Article  Google Scholar 

  34. Adams A, Friesen M, Olson A, Gerona R: Biomonitoring of glyphosate across the United States in urine and tap water using high-fidelity LC-MS/MS method. Poster session presented at: Asia Pacific Association of Medical Toxiology, 14th International Scientific Conference; 2015 December 1–4; Perth, Western Australia.

    Google Scholar 

  35. CDC. National Health and Nutrition Examination Survey. 2018. Accessed 20 Aug 2018.

    Google Scholar 

  36. Bohn T, Cuhra M, Traavik T, Sanden M, Fagan J, Primicerio R. Compositional differences in soybeans on the market: glyphosate accumulates in roundup ready GM soybeans. Food Chem. 2014;153:207–15.

    Article  CAS  Google Scholar 

  37. Shehata A, Schrödl W, Schledorn P, Krüger M. Distribution of glyphosate in chicken organs and its reduction by humic acid supplementation. J Poult Sci. 2014;51(3):333–7.

    Article  CAS  Google Scholar 

  38. U.S. Food and Drug Administration. Pesticide Residue Monitoring Program Fiscal Year 2016 Pesticide Report. 2018. Accessed 2 Apr 2018.

    Google Scholar 

  39. Environmental Working Group: Roundup for Breakfast, Part 2, In New Tests, Weed Killer Found in All Kids’ Cereal Sampled.

  40. Poiger T, Buerge IJ, Bachli A, Muller MD, Balmer ME. Occurrence of the herbicide glyphosate and its metabolite AMPA in surface waters in Switzerland determined with on-line solid phase extraction LC-MS/MS. Environ Sci Pollut Res Int. 2017;24(2):1588–96.

    Article  CAS  Google Scholar 

Download references


R.M.S. was supported by NIEHS award T32ES015459. The content is solely the responsibility of the authors and does not necessarily represent the official views of the National Institutes of Health.


No funding.

Availability of data and materials

All data generated or analyzed during this study are included in this published article and its supplementary information files.


Drs. Zhang, Sheppard, Taioli were part of the EPA external scientific panel that evaluated glyphosate in December 2016.

Author information

Authors and Affiliations



CG, MvG acquired the publications, extracted the data and evaluated the quality of the studies; ET conceptualized the study; LZ and LS made substantial contributions to conception and design; CG, MvG, ET, LZ, RMS, IR were involved in drafting the manuscript or revising it critically for important intellectual content; all the authors have read and approved the manuscript.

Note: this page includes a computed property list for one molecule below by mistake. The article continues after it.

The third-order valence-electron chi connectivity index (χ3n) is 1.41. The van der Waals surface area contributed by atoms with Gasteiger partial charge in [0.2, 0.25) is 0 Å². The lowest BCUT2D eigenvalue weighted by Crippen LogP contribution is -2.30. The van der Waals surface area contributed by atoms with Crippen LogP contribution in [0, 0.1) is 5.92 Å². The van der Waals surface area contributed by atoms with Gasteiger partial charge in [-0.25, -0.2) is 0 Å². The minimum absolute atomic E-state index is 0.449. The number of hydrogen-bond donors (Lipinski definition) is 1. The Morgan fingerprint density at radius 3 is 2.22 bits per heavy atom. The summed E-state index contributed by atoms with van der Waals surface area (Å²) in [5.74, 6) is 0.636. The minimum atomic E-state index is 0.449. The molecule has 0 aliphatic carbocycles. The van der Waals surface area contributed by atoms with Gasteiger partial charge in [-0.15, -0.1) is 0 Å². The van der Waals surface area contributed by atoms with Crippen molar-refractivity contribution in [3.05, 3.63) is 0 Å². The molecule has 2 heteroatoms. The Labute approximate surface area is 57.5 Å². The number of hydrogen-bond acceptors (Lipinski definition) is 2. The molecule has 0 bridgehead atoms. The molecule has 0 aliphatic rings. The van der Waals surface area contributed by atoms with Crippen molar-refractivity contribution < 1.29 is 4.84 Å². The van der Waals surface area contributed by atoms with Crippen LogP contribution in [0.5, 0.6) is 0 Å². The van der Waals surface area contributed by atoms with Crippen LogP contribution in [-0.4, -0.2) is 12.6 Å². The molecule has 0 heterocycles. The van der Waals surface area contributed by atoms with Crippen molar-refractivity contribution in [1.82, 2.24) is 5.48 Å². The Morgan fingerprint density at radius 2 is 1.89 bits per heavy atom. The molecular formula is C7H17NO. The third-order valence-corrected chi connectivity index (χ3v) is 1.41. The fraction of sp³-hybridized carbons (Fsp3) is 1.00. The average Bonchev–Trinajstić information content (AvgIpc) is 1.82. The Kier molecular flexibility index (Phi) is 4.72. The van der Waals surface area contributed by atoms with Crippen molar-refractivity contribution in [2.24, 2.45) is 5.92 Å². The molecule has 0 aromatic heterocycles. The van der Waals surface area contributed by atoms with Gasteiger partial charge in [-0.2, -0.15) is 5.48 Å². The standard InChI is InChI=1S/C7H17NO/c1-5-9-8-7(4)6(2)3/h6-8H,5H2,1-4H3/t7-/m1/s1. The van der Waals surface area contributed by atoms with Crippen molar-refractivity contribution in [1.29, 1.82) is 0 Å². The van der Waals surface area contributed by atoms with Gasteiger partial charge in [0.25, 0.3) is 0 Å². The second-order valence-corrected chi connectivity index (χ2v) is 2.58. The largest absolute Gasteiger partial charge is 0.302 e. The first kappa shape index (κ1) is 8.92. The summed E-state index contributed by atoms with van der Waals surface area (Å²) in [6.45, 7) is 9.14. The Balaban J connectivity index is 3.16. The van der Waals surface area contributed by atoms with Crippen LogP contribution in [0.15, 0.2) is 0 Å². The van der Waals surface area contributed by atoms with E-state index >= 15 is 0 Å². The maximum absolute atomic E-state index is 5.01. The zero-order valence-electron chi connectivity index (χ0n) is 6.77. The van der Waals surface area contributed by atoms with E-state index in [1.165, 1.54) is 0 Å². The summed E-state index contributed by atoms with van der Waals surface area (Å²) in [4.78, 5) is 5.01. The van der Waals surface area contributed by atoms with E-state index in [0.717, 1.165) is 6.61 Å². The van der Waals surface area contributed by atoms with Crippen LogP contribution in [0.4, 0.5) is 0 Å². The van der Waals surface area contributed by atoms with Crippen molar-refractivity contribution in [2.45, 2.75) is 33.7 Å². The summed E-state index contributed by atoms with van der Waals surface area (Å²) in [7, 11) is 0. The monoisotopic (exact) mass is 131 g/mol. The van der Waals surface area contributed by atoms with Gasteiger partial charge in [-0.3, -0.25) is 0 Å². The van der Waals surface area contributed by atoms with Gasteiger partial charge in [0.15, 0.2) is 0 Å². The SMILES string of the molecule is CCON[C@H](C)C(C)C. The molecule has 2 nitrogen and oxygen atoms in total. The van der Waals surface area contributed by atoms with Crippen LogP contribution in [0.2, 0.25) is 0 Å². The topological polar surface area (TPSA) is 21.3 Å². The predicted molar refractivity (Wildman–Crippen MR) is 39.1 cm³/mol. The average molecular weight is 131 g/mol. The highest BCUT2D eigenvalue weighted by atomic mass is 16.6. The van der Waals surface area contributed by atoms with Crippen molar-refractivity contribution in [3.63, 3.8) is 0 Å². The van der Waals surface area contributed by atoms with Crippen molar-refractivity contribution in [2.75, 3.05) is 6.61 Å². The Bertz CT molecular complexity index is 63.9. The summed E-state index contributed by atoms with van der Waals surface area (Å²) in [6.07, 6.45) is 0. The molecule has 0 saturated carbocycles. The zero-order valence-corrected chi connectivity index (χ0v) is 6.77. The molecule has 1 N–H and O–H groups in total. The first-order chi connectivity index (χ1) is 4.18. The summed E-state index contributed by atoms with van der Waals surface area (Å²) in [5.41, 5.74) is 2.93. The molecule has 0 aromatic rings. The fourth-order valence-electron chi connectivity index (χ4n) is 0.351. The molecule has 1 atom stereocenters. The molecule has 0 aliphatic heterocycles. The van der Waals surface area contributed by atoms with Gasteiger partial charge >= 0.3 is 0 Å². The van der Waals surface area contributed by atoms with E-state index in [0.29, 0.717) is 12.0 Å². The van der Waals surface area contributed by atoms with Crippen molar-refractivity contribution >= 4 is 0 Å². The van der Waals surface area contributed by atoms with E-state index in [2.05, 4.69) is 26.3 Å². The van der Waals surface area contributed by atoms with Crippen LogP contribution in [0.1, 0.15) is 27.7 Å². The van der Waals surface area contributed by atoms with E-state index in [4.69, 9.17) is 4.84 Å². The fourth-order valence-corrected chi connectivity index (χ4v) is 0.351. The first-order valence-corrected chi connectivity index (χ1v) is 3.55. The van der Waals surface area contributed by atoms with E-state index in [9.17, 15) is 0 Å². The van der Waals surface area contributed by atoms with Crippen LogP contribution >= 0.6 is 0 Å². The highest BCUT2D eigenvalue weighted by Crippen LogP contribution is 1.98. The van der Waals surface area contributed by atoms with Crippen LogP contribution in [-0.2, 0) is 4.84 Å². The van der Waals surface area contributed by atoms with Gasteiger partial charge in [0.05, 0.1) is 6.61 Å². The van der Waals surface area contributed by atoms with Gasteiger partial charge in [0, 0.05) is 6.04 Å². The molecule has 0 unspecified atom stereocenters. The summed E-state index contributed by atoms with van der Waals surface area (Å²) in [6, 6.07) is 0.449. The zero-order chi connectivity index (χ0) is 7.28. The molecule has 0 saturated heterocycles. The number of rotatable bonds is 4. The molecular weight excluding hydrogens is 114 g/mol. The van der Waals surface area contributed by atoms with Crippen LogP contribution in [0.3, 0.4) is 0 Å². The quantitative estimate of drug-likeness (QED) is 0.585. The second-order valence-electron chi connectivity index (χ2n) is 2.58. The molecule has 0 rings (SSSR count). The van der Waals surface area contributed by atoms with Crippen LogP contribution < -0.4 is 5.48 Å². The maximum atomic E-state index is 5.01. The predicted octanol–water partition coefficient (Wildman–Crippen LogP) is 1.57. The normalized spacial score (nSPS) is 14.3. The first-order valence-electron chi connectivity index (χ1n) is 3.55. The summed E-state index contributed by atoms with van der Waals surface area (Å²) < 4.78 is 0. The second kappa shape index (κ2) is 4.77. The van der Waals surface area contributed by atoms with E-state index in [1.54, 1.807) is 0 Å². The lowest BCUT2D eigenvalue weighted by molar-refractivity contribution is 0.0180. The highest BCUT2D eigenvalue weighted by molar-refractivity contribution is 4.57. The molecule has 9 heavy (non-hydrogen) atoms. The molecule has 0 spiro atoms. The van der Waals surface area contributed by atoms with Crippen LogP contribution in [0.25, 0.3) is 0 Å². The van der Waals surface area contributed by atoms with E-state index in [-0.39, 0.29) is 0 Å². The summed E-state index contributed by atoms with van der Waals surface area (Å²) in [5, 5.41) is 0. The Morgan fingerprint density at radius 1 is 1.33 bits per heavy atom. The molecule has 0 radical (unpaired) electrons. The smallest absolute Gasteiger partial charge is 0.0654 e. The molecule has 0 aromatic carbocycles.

Corresponding author

Correspondence to Emanuela Taioli.

Ethics declarations

Ethics approval


Consent for publication


Competing interests

All authors declare they have no actual or potential competing financial interests.

Publisher’s Note

Springer Nature remains neutral with regard to jurisdictional claims in published maps and institutional affiliations.

Additional files

Additional file 1:

Table S1. Quality Rating by Article. (DOCX 17 kb)

Additional file 2:

Table S2. standardized values of glyphosate used for figures – geometric means and ranges. (DOCX 23 kb)

Rights and permissions

Open Access This article is distributed under the terms of the Creative Commons Attribution 4.0 International License (, which permits unrestricted use, distribution, and reproduction in any medium, provided you give appropriate credit to the original author(s) and the source, provide a link to the Creative Commons license, and indicate if changes were made. The Creative Commons Public Domain Dedication waiver ( applies to the data made available in this article, unless otherwise stated.

Reprints and permissions

About this article

Check for updates. Verify currency and authenticity via CrossMark

Cite this article

Gillezeau, C., van Gerwen, M., Shaffer, R.M. et al. The evidence of human exposure to glyphosate: a review. Environ Health 18, 2 (2019).

Download citation

  • Received:

  • Accepted:

  • Published:

  • DOI: